April 2014

Love this modern take on the classic Crystal Ball table clock from Panerai. Dubbed the Panerai PAM581, this is definitely a cool piece that would look awesome on any watch collector’s desk. Its got an 8 day power reserve in it’s manual wind movement, the P5000 calibre.


Navitimer 01 Panamerican

Breitling has released a new dial face for the Breitling Navitimer dubbed the Navitimer Panamerican, in stunning bronze. This will be a very limited production of 1000 pieces. In addition to the dial color, the watch will feature a transparent caseback so you can see the 01 movement. Cool. See below the press release from Breitling:

The new face of the legend
Iconic in its classic version with a black dial, the famous Navitimer adopts even more exclusive colors in a limited series featuring a magnificent bronze dial.


Created in 1952, the Navitimer is not only the doyenne of all mechanical chronographs produced worldwide. With its technical and functional style, this instrument unique in its kind has asserted itself as one of the ten great 20th century watchmaking classics – and a cult object for all passionate aviation enthusiasts. Breitling offers this legendary model in a 1,000-piece limited series distinguished by a bronze-colored dial – an original and refined touch that further highlights the originality of the design with its three hollowed counters and its circular slide rule designed to perform all calculations involved in airborne navigation. A transparent caseback provides a chance to admire the Manufacture Breitling Caliber 01, a high-performance selfwinding chronograph entirely developed and produced within the Breitling Chronométrie workshops and chronometer-certified by the COSC (Swiss Official Chronometer Testing Institute) – the highest benchmark in terms of precision and reliability, and the only one based on an international standard.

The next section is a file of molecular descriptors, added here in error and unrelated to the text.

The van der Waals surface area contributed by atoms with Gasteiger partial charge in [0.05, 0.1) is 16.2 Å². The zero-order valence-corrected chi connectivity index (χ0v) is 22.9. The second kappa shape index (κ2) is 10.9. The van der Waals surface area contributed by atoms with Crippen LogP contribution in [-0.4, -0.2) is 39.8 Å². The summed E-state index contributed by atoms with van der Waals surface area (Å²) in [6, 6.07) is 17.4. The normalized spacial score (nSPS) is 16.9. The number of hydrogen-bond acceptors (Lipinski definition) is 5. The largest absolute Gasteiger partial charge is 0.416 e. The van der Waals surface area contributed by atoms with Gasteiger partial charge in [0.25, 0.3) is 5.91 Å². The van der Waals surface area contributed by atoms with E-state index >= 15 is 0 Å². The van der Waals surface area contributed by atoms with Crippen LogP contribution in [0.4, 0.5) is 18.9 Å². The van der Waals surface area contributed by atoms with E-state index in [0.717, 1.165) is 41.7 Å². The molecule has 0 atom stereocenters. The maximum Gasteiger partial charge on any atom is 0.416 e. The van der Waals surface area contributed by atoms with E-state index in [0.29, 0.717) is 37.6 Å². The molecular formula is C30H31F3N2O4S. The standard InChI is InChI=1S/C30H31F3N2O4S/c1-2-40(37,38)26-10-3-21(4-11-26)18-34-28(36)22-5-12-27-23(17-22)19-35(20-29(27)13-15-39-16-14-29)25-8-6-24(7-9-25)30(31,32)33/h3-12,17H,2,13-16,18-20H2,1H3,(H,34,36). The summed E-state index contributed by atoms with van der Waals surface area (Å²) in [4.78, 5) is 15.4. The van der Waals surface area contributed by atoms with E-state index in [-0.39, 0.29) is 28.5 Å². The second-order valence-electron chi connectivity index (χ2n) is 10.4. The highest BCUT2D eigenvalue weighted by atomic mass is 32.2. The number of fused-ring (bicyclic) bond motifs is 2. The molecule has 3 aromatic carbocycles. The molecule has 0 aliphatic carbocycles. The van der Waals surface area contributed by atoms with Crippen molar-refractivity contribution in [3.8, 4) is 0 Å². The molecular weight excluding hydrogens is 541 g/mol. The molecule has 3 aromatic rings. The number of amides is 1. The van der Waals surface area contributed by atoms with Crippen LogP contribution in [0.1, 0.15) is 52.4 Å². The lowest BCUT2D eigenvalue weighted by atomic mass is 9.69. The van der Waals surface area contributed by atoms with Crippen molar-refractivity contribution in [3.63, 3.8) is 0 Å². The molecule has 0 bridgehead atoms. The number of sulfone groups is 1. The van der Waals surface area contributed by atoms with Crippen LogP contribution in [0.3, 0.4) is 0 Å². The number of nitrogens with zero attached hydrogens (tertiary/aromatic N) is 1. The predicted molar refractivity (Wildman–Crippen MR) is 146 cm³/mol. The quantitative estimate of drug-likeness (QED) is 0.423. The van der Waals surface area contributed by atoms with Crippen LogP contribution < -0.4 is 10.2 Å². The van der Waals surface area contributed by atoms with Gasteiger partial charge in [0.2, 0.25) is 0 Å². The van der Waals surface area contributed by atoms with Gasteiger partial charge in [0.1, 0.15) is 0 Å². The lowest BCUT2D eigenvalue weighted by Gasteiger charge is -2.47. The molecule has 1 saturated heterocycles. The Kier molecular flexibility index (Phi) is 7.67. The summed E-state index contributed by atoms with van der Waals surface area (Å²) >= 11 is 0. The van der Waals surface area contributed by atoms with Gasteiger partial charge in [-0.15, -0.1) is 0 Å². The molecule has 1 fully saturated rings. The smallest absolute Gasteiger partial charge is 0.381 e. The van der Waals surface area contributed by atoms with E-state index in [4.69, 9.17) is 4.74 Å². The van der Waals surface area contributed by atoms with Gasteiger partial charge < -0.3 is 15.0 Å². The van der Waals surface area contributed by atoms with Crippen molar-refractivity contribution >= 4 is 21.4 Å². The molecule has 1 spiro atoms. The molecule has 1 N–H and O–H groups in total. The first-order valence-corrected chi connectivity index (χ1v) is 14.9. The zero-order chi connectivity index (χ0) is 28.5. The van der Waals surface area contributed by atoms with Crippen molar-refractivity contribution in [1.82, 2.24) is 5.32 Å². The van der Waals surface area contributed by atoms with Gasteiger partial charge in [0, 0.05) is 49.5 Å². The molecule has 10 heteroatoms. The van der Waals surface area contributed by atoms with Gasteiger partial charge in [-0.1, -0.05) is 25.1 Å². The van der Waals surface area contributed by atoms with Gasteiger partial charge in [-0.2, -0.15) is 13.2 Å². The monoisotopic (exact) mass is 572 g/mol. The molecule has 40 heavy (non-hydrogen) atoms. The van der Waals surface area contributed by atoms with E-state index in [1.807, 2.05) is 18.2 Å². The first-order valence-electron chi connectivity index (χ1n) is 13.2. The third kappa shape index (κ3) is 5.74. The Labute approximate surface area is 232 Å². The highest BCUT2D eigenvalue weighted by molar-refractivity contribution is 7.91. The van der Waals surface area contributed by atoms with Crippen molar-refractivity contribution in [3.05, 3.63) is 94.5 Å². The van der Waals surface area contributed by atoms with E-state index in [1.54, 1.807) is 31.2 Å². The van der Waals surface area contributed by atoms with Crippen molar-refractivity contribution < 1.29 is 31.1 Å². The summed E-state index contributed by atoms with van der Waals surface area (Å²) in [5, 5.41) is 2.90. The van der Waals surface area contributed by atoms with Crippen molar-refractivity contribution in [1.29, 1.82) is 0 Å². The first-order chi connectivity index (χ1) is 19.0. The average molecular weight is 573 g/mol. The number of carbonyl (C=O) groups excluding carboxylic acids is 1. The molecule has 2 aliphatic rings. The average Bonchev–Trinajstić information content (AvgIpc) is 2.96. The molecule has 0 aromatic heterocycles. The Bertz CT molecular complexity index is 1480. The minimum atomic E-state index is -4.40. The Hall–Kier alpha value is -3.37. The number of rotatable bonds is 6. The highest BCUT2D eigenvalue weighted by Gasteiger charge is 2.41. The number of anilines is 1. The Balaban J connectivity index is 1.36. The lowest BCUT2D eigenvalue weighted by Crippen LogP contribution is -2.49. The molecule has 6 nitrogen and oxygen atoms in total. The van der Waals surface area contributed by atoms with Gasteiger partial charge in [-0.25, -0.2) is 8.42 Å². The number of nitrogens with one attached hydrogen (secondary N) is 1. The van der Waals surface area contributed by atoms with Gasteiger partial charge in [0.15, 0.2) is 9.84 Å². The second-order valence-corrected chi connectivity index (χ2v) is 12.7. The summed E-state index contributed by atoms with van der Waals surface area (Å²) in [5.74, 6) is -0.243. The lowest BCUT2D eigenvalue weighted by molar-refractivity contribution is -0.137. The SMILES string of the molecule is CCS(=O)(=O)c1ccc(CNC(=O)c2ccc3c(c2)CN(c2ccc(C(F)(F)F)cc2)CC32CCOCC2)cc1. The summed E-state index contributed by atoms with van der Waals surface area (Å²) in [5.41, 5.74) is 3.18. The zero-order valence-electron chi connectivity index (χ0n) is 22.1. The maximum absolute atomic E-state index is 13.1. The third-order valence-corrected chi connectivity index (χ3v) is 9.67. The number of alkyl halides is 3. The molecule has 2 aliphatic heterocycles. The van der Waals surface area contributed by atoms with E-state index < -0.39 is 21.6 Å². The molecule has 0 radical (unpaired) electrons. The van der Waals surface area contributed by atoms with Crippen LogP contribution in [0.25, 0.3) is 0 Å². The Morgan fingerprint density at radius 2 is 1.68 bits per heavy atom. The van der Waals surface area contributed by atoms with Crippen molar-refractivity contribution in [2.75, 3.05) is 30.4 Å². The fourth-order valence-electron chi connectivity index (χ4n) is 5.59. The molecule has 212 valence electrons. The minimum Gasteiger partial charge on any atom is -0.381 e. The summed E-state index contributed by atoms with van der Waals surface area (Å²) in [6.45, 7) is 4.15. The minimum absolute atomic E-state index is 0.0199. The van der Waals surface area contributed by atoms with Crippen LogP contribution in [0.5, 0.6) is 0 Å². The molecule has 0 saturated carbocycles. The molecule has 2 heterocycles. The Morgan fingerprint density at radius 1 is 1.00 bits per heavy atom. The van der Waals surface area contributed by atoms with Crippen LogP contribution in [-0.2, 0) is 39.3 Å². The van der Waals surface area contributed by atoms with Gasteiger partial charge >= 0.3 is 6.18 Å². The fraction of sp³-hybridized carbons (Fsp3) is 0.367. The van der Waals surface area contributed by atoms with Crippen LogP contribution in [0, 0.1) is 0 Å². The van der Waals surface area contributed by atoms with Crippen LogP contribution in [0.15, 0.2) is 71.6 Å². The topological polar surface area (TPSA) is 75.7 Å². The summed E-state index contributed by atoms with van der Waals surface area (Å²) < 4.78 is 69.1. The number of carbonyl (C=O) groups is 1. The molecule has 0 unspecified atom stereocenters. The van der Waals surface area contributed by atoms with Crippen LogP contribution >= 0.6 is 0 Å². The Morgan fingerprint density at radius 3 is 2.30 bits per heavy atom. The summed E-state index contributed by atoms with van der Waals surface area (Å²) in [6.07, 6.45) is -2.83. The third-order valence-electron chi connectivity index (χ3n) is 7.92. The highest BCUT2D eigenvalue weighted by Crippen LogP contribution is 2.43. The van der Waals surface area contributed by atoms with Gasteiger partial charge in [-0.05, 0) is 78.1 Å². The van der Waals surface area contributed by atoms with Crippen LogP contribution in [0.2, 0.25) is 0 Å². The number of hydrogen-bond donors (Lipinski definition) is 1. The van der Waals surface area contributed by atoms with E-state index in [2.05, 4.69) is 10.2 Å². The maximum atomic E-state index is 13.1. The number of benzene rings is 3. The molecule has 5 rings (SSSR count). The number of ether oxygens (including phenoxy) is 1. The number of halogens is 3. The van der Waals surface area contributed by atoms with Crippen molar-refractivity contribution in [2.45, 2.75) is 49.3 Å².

See the watch on Breitling’s site.

Recently sold this Zenith Defy Classic Power Reserve watch, and realized that I never posted a review on it, even though I had posted a video review years ago. I had this watch for over 4 years, and really enjoyed the time I spent with it. It was one of Zenith’s more down-to-earth Defy designs, but still turned many people off with its unconventional looks. I was a big fan of this style, especially in all-silver.


The watch has a very “white-like” sheen to it, somewhat different than the usual brushed stainless steel. The knurled silver-white dial also gives the watch a sense that the dial is an extension of the case, and play nicely off each other.


The solid engraved stainless steel bezel has Zenith Stars inlaid into it, also in stainless steel. The watch features a Power Reserve indication at 1:30, small seconds at 9:00 and a date at 4:30. The date features an inside-mounted magnifier that aids in reading.


The watch is fairly thick, and the bracelet’s middle links feature matching Knurling that is also on the dial. This complements the watch very nicely and really balances out the design.


The back features a sapphire exhibition crystal, giving a very good view of the in-house Zenith Elite caliber 685SC which features 55hr power reserve, and 38 jewels. As stated on the back, the watch also features 300m water resistance, and is Swiss Made like all of Zenith’s watches.


The dial has no lume, but the hands have a small amount of lume at the times to give it some night time readability. The crystal is AR coated, and shows some blue tinge at the right angles. The applied alternative numerals and indices are gun metal colored and completes the watches’ play on multiple shades of grey.